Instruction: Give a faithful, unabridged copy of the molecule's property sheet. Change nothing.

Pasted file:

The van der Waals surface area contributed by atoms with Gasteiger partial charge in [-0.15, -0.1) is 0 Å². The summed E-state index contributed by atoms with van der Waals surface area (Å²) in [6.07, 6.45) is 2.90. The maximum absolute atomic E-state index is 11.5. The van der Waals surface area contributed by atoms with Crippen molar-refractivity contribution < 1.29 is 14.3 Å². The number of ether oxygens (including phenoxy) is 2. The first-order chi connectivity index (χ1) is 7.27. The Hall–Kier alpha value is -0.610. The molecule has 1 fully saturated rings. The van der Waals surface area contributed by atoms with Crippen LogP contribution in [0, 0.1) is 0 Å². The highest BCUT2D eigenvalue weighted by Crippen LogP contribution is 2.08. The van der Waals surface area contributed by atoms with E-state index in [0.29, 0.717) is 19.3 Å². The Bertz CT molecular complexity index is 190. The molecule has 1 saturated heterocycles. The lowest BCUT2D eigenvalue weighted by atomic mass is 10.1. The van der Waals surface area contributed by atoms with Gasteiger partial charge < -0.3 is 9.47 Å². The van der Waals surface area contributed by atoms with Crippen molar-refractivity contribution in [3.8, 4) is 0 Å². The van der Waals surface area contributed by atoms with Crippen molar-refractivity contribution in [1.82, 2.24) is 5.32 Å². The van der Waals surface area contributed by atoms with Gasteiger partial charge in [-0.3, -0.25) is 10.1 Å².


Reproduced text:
The van der Waals surface area contributed by atoms with Gasteiger partial charge in [-0.15, -0.1) is 0 Å². The summed E-state index contributed by atoms with van der Waals surface area (Å²) in [6.07, 6.45) is 2.90. The maximum absolute atomic E-state index is 11.5. The van der Waals surface area contributed by atoms with Crippen molar-refractivity contribution < 1.29 is 14.3 Å². The number of ether oxygens (including phenoxy) is 2. The first-order chi connectivity index (χ1) is 7.27. The Hall–Kier alpha value is -0.610. The molecule has 1 fully saturated rings. The van der Waals surface area contributed by atoms with Crippen LogP contribution in [0, 0.1) is 0 Å². The highest BCUT2D eigenvalue weighted by Crippen LogP contribution is 2.08. The van der Waals surface area contributed by atoms with E-state index in [0.29, 0.717) is 19.3 Å². The Bertz CT molecular complexity index is 190. The molecule has 1 saturated heterocycles. The lowest BCUT2D eigenvalue weighted by atomic mass is 10.1. The van der Waals surface area contributed by atoms with Gasteiger partial charge < -0.3 is 9.47 Å². The van der Waals surface area contributed by atoms with Crippen molar-refractivity contribution in [3.8, 4) is 0 Å². The van der Waals surface area contributed by atoms with Crippen molar-refractivity contribution in [1.82, 2.24) is 5.32 Å². The van der Waals surface area contributed by atoms with Gasteiger partial charge in [-0.3, -0.25) is 10.1 Å².